Posted on Wednesday, January 29, 2003 - 03:22 pm:
I'm just curious if anyone knows whether or not there is a higher percentage of twin pregnancies in TBs than there are other breeds? I have heard that this is the case. I ask because I have four mares that are all due to foal within approximately two weeks of each other, 3 are Appaloosas and one is a TB. The TB mare's belly is much larger than the other three. She has had one previous foal and aborted her second pregnancy at approx. 4 1/2mos. so this his her third pregnancy, she is due May 8, '03. She was confirmed in foal at 40 days by palpation, but has never been U/S'd. She is in foal to the same stallion that she was bred to the previous two times, and her first foal by this stud was not overly large and I don't remember her being this large during her pregnancy either. Any info on the whether or not TBs are known to have a higher incidence of twin pregnancies or not would be appreciated.
Posted on Tuesday, March 25, 2003 - 11:56 pm:
Yes TBs have a higher twinning rate (I have seen stats of 25% and 30%) so TBs should always be checked for twinning.
We are heartbroken here. A mare we just bought in March delivered twins at 324 days early on Mother's Day, which is a bitter irony to me. I think they were stillborn. She did not look to be carrying two babies. Everyone was surprsied. The former owners did not have her ultrasounded early on because they did not think she was bred. It was only this spring that they had her checked and I'm pretty sure she was palpated for that, so I suppose they would have missed twins. We had her under surveillance and thought we noted foal movement the night before she delivered. The babies were small, with one being quite a bit smaller. They looked perfect though. The bigger was a palomino colt and the little one was possibly a buckskin or bay filly. We did not see the actual delivery, but the foals look like they never moved once born. They were both still completely in their sacks with their heads bowed and their front legs folded up. I feel at fault for not being awake for the delivery, because of course I wonder if I could have saved the bigger one. We consider ourselves lucky that the mare didn't get into trouble delivering them. I had the vet check her yesterday and he thought she didn't retain anything and should recover quickly. He wanted me to give her bute for 4 days. Now this morning she has a brownish discharge. He's coming out again this afternoon, probably to flush her. I wonder why he didn't do that yesterday. Is there anything else I should ask to be done to head off further trouble? I would like to avoid having him out yet again. It would be the absolute worst to lose the mare!
Sorry Molly. Not your fault. Lavage and keep an eye out. All should be well, infection can be dealt with at this early stage, and most severe problems should have been evident by now. I would have opted for cleaning her out right away considering it was an abortion, but that is just my opinion. Your vet may have his own reasoning.
She could be clean and ready to rebreed if you can think about that at this time.
Thank you for your response, TX Breeder. She started running a fever Monday night. We put her on antibiotics and continued with the bute. We took her to get flushed Tuesday and she got oxytocin. The fluid didn't look too bad. By Tuesday afternoon her temp was back to normal and has been since. Do you think it is likely I will need to have her flushed again? I'm a bit upset with my vet for not putting her on antibiotics in the first place. He was just so confident on the state of her uterus.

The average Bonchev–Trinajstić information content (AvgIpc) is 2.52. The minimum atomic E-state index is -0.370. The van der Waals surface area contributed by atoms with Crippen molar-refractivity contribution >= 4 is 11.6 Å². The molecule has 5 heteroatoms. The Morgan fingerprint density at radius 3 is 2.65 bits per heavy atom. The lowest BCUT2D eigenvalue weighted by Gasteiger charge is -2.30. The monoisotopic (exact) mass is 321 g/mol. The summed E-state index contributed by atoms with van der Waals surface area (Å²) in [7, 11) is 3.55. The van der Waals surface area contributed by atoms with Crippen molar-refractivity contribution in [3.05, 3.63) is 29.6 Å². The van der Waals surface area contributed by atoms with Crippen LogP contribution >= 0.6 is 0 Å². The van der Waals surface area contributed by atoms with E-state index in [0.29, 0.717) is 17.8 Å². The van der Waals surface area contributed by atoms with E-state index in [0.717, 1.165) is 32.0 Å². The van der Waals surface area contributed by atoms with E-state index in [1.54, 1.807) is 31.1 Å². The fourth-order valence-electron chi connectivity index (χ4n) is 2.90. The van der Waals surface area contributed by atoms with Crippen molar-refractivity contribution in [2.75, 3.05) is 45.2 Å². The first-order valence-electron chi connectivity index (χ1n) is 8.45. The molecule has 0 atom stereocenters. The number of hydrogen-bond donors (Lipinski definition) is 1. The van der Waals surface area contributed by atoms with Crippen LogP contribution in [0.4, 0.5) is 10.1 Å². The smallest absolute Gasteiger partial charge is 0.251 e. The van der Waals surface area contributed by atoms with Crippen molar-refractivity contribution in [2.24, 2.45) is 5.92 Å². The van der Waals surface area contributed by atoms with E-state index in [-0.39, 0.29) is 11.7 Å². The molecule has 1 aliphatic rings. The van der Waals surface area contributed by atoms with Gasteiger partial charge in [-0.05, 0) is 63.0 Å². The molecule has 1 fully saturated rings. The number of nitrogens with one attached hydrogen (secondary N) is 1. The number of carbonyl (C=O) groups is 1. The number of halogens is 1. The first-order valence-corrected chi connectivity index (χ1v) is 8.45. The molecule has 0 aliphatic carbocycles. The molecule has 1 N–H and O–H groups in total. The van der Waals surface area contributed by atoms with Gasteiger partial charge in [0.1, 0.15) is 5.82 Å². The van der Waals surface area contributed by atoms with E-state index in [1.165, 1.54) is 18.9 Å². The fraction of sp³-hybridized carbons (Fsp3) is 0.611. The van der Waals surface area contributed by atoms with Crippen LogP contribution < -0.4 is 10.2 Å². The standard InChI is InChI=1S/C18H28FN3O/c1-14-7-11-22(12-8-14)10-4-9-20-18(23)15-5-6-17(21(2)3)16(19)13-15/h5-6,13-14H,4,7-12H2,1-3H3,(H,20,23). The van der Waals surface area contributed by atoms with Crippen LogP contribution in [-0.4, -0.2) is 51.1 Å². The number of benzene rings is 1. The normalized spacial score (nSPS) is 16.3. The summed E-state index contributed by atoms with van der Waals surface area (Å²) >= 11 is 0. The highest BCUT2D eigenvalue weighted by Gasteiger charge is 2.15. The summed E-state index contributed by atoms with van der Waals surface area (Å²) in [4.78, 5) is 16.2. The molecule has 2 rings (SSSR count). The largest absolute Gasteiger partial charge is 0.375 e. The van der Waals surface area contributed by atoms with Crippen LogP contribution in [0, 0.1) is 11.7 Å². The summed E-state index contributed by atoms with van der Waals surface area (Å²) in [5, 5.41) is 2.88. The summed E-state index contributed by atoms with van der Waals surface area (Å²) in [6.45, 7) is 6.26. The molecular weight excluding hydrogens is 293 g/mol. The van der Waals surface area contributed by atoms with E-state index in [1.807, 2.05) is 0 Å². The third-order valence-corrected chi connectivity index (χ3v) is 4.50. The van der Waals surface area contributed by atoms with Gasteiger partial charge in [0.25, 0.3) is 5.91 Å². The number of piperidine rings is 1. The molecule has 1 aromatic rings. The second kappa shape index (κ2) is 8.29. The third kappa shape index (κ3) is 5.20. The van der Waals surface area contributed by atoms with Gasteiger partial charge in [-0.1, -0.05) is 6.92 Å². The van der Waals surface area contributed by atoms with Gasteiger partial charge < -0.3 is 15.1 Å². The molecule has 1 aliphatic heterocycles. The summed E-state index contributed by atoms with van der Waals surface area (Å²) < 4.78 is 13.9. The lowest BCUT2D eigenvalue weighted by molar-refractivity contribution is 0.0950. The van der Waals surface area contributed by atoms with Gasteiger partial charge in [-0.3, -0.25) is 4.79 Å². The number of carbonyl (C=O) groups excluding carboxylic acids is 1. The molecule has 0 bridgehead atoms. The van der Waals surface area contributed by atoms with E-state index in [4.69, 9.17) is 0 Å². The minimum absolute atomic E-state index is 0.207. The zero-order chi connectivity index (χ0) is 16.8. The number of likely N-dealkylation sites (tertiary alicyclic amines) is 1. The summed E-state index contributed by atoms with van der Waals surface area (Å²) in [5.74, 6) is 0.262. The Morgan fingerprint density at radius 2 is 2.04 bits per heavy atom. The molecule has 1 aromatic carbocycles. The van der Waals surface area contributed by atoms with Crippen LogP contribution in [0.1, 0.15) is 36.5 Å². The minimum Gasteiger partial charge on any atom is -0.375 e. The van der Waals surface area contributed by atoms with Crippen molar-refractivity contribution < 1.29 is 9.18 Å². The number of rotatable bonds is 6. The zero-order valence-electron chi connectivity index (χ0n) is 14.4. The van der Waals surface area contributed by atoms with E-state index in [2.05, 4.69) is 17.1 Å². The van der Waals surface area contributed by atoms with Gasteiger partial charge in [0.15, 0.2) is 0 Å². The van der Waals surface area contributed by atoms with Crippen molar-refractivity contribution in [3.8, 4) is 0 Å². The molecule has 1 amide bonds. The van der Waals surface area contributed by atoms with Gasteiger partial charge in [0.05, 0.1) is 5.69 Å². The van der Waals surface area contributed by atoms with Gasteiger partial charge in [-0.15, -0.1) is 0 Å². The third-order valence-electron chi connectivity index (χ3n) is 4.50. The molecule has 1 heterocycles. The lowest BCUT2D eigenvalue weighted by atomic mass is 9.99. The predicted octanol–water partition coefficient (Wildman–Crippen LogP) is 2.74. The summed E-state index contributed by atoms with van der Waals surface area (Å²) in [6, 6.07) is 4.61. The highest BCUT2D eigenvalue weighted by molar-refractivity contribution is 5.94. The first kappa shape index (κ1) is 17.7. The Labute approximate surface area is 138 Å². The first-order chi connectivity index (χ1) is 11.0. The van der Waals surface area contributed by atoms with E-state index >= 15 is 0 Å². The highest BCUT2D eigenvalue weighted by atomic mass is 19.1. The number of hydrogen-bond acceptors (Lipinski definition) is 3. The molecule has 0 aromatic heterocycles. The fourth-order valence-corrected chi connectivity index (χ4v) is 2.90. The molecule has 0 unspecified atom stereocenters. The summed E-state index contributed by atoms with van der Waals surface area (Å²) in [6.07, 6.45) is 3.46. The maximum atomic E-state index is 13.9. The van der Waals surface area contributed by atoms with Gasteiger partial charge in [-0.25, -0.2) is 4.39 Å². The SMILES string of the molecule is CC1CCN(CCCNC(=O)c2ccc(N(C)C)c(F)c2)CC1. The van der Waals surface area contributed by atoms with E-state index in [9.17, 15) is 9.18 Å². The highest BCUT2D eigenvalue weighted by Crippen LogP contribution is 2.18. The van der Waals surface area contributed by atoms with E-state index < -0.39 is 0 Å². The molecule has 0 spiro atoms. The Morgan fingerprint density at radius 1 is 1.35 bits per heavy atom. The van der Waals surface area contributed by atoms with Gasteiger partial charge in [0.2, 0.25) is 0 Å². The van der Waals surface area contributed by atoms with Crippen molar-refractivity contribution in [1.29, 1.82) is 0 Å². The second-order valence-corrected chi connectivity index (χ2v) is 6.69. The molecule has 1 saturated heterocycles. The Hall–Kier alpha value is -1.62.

This mare is a 14 year old palomino Foxtrotter and she has been the best patient. She is a sweet, sweet girl and I feel so sorry that she has had to go through this. She has required no tranquilizers for any of the procedures and doesn't even flinch for all the injections, though I know she will be glad when all that is done, as will I.
As for rebreeding, she will have the year off before we think about it for next year. In Indiana, Foxtrotter stallions are few and far between anyway. So I'll need some time to select a stallion, or to pick one for shipped semen. If we rebreed next year, you can bet we will have her ultrasounded early on to prevent this sort of tragedy from happening again.
You are doing all the right things for your mare. How fortunate that she is such a good kid about all of this.
Keep an eye on her temp. and any further discharge. Make sure that the antibiobics are given through to the end of the protocol.The antibiotics are in pill form I hope,for her sake!I do not like to inject antibiotics when I can push them down the throat by mixing with syrup and then using a syringe, squirt them down.( just grind up the pills, mix with syrup, cut out a thumb-size hole in the end of a syringe and squirt back into mouth like you would a paste wormer.)After all, injections can make them sore, as well as open them up to abscess.
The least amount of times that you use antibiotics, the better of course. Some vets are ready to push them at anything, and other are more conservative, perferring to use them only when needed. If she is doing well, then he did his job.
We all hate to see our horses in any discomfort, I understand how you feel. However,know that you will not be in this siuation again, and instead will playing with a beautiful new baby.
I HAVE SEEN SEVERAL SETS OF TWINS, SOME THAT SURVIVED AND SOME THAT DIED. THE ONES THAT SURVIVED WERE EXPECTED. THE MARE WAS PALPATED AND/OR GIVEN AN ULTRASOUND EARLY IN THE PREGNANCY AND THOROUGH VETERIANARY ATTENTION AND MONITORING WAS GIVEN THROUGHOUT THE PREGNANCY. MOST OF THESE SUCCESSFUL TWIN BIRTHS WERE MONITORED DURING THE LAST MONTH OF PREGNANCY IN AN EQUINE HOSPITAL WITH ROUND-THE-CLOCK CARE AND REST. FOR TWINS TO HAVE ANY CHANCE OF SURVIVAL YOU MUST DETECT THEM EARLY AND IT IS IMPERATIVE THAT THE MARE RECEIVES THE BEST PRENATAL CARE AS WELL AS CLOSE VETERIANARY SUPERVISION.
TWINS TO HAVE ANY CHANCE OF SURVIVAL YOU MUST DETECT THEM EARLY